Offensive and discriminatory language used against minority groups in the Netherlands
Erdoğan's Long Arm In Europe: The Case Of The Netherlands https://t.co/ychgf8NogP pic.twitter.com/E1X1baS16F— SCFreedom (@StockholmCF) February 26, 2017
In February 2017, Dutch populist leader Geert Wilders launched his election campaign using offensive language about the Moroccan community in the Netherlands. He promised to reduce the number of Moroccans in the country and to ban Muslim immigration and close mosques, should he win in the March parliamentary elections. This incident occurred two months after he was convicted of inciting discrimination. Wilders - a controversial, far-right and anti-EU MP - was eventually defeated by centre-right Prime Minister Mark Rutte on the 15th March parliamentary election.
In mid-March 2017, a Dutch journalist of Turkish origin received death threats by alleged supporters of Turkey’s authoritarian leader, Recep Tayyip Erdoğan. Hakan Büyük, an editor at Zaman Vandaag newspaper, had reported on the hypocrisy he found in the Turkish government's outcry over the Dutch government's prohibition against two Turkish ministers from speaking at political rallies in Dutch cities due to security concerns, while the Turkish authorities have intensified their crackdown on critics and opponents at home.
Another Turkey-born Dutch journalist was targeted with threats originating from Turkey that prompted the Dutch authorities to adopt protection measures for the journalist. Basri Doğan, who also works at Zaman Vandaag newspaper, was publicly named as a terrorist in a network controlled by an ally of the Turkish president. Once alerted of the threats, Dutch police immediately provided security for Doğan. The journalist told Stockholm Center for Freedom that he had filed criminal complaints with the Dutch authorities, but still fears for his safety after being targeted publicly on a live TV broadcast.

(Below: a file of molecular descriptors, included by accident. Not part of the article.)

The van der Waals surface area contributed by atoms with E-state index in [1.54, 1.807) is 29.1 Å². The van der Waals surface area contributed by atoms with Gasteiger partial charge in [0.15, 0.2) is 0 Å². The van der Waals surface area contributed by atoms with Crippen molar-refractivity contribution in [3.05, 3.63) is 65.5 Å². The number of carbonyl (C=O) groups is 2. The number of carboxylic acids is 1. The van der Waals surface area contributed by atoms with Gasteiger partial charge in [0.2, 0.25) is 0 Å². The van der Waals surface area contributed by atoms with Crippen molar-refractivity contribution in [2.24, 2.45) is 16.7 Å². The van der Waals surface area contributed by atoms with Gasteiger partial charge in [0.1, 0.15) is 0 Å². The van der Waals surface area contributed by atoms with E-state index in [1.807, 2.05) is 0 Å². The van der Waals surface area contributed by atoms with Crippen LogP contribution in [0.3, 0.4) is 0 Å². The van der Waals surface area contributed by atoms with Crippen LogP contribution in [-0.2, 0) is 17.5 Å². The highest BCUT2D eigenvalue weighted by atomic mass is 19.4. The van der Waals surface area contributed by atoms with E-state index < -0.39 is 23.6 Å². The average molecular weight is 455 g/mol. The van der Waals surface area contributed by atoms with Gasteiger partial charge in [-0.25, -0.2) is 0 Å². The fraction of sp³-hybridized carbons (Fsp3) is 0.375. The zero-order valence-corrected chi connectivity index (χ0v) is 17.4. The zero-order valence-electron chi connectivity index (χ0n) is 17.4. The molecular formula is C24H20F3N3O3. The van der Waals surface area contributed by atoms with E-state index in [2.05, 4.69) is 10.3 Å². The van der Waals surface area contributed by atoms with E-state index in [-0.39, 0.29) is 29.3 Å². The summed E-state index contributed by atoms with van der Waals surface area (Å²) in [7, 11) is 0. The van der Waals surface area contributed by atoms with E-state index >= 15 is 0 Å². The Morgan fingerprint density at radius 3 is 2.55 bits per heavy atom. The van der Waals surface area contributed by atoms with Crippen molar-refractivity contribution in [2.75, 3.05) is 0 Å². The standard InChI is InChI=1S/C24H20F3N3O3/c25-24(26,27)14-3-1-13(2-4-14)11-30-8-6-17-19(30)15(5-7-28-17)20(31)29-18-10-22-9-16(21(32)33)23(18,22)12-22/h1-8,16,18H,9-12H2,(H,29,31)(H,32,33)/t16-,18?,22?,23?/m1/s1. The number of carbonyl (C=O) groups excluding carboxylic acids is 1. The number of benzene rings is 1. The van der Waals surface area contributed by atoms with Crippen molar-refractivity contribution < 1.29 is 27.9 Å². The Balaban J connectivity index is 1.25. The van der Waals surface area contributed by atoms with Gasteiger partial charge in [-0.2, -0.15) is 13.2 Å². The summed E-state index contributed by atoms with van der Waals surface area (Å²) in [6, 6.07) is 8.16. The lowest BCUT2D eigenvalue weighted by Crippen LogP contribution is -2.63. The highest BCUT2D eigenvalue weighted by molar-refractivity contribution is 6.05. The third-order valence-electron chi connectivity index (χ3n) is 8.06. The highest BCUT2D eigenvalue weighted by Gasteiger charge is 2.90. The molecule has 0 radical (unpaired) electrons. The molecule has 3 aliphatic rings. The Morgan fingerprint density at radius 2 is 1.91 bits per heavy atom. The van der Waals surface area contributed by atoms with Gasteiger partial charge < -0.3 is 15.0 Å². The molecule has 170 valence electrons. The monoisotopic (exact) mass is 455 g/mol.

Dutch police officer prays at Amsterdam's Al Kabir mosque, after a meeting to show solidarity with Muslims and protest racism (Peter Dejong) pic.twitter.com/SBA3C3Qp0Z— Justin Pickard (@justinpickard) March 6, 2017
In mid-February 2017, the Public Prosecution Service ruled that police officers who had violently arrested members of the group 'Kick out Black Pete' during the St Nicholas festival in Rotterdam in November 2016 had acted appropriately in the situation, and therefore no one was prosecuted. The group was protesting against the traditional use of black faces during the annual holiday. The CIVICUS Monitor reported on the incident shortly after it happened and included a video clearly showing police officers dragging activists from a bus and punching one of them - black activist Jerry Afriyie - in the face.
In response to increasing cases of hate inducing speech, hundreds of Dutch citizens representing a broad coalition against racism in the country gathered at the central Al-Kabir mosque in Amsterdam on 5th March 2017. Around 200 people assembled at the mosque to express concern over growing discrimination against Muslims and to show solidarity with the country's Muslim community. Incidents of discrimination have almost doubled in the Netherlands since 2015, and at least 54 such cases have included threats against mosques and the use of Nazi symbols.
In early April, protests were held across the Netherlands in support of a gay couple who had been physically and verbally attacked while holding hands. Solidarity rallies took place in Arnhem, where the incident had occurred, as well as Eindhoven, The Hague and Amsterdam. In Amsterdam, two thousand people walked hand-in-hand through the city. Across the country, numerous men started to hold hands in solidarity with victims of homophobic violence. An online campaign, #allemannenhandinhand, was also launched to raise public awareness.
#allmenhandinhand pic.twitter.com/aLE88QtLQx— Laura Chávez (@LauraLauracha74) April 9, 2017
Civic Space Developments